Therefore determining factors has a great role in guiding health professionals and health policy makers to design the intervention strategy and applying necessary preventive and appropriate measures to decrease preterm birth.

Main text

Methods

Institutional based cross-sectional study design was conducted among mothers who gave birth in Debretabor town health institutions from June 1 to September 30, 2016

The source population was mothers who gave birth in Debretabor town health institutions and the study population was those mothers who gave birth during the study period.

By considering single population proportion formula the final sample sizes were 575. Health institutions providing labor and delivery service in the town were systematically selected. Then the sample for each health institution was proportionally allocated based on their patient flow prior to the data collection period. Systematic sampling technique was employed to select the study participants from each health institution. Neonates born at less than 37 completed weeks of gestation but after viability (28 weeks of gestation) were taken as preterm, gestational age was calculated based on LNMP or first-trimester ultrasound result. Maternal nutritional status was assessed by measuring the left middle upper arm circumference (MUAC) using non-stretchable world food program MUAC tapes. Most screening programs have used a cut off of 21–23 cm. Given that there is no international consensus on the cut off to use, a MUAC of < 24 cm was chosen for this study.

Data were collected by face to face interview and chart review using a structured and pre-tested questionnaire. Data were checked, coded and entered into EPI Info 7 and exported to SPSS 20 for analysis. Binary logistic regression was used to identify the associations between the dependent and independent variables. Those variables with a p-value of < 0.2 on binary logistic regression analysis were transferred to multivariable logistic regression. The degree of association was assessed using odds ratio with a 95% confidence interval and variables with a p-value < 0.05 were taken as statically significant.

Results

Socio-demographic characteristics of respondents

A total of 548 participants were completed the interview making 95.3% of response rate. The mean age of the study participants was 27.7 with SD of 5.8. Sixteen years old was the minimum and 41 years old was the maximum ages of clients participated in this study. Majority of the participants were 517 (94.2%) Orthodox Christians in religion. Majority 538 (98.2%) of the respondents were married and one-third 184 (33.4%) of the mothers were secondary and above on their educational status (Table 1).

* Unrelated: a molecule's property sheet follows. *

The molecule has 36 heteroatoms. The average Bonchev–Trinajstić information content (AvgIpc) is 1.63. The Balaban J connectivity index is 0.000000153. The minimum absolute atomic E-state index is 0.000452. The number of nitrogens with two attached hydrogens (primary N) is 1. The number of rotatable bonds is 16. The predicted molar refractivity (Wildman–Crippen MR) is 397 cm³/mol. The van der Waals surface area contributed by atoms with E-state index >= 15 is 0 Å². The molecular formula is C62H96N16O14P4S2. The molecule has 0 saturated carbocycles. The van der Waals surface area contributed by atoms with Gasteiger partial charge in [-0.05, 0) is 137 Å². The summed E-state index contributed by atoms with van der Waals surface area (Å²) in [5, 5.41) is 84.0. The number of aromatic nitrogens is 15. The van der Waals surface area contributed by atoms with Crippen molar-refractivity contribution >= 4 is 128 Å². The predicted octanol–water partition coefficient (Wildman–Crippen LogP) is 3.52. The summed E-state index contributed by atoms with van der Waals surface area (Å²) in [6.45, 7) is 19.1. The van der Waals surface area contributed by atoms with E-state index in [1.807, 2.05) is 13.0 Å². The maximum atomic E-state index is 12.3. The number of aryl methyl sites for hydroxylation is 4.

Table 1

Socio-demographic and economic characteristics of the women delivered in Debretabor town health institution northwest, Ethiopia, from June to September 2016 (N = 548)

Variables

Frequencies

Percent (%)

Residence

 Urban

311

56.8

 Rural

237

43.2

Age

 15–20

46

8.4

 21–25

183

33.4

 26–30

194

35.4

 31–35

66

12

 36+

59

10.2

Marital status

 Married

538

98.2

 Single

10

1.8

Religion

 Orthodox

516

94.2

 Muslim

32

5.8

Educational status of the client

 Unable to read and write

162

29.6

 Read and write only

62

11.3

 Primary education

141

25.7

 Secondary and above

183

33.4

Occupational status of the client

 Housewife

103

18.8

 Gov’t employer

101

18.4

 Private employee

106

19.3

 Daily laborer

10

1.8

 Farmer

228

41.6

Educational status of the husband

 Unable to read and write

110

20.1

 Read and write only

103

18.8

 Primary education

111

20.3

 Secondary and above

224

40.8

Income

 ≤ 1233 birr

398

72.6

 > 1233 birr

150

27.4

Family size

 ≤ 5

447

81.6

 > 5

101

18.4

*p value < 0.05, **p value < 0.001

Obstetric and medical related characteristics

Majority of the respondents 511 (93.3%) had ANC follow up and three-fifth of them had at least 4 visits 326 (59.5%). Nearly all of the respondents had used modern contraceptive 488 (89%) prior to their pregnancy and majority of them had their pregnancy wanted and planned 496 (90.4%). More than two-fifth of the respondents had birth to pregnancy interval greater than or equal to 36 months 231 (42.2%). One in ten mothers had Mid Upper Arm Circumference (MUAC) less than 24 cm (10%). Labour spontaneously started in 91.6% of the respondents. One-sixth of participants had one or more obstetric complications 92 (16.8%) (Table 2).
Table 2

Obstetric and medical related characteristics of the women delivered in Debretabor town health institution northwest, Ethiopia, from June to September 2016 (N = 548)

Variables

Frequency

Percent (%)

MUAC

 < 24 CM

55

10

 ≥ 24 CM

493

90

Parity

 Primi para

233

42.5

 Para 2–5

250

45.6

 Para > 5

65

11.9

ANC follow up

 Yes

511

93.2

 No

37

6.8

Number of ANC visit

 < 4 times

222

40.5

 ≥ 4 times

326

59.5

Pregnancy status

 Planned

496

90.4

 Unplanned

52

9.6

Modern contraceptive use prior to current pregnancy

 Yes

488

89

 No

60

11

Birth to pregnancy interval in months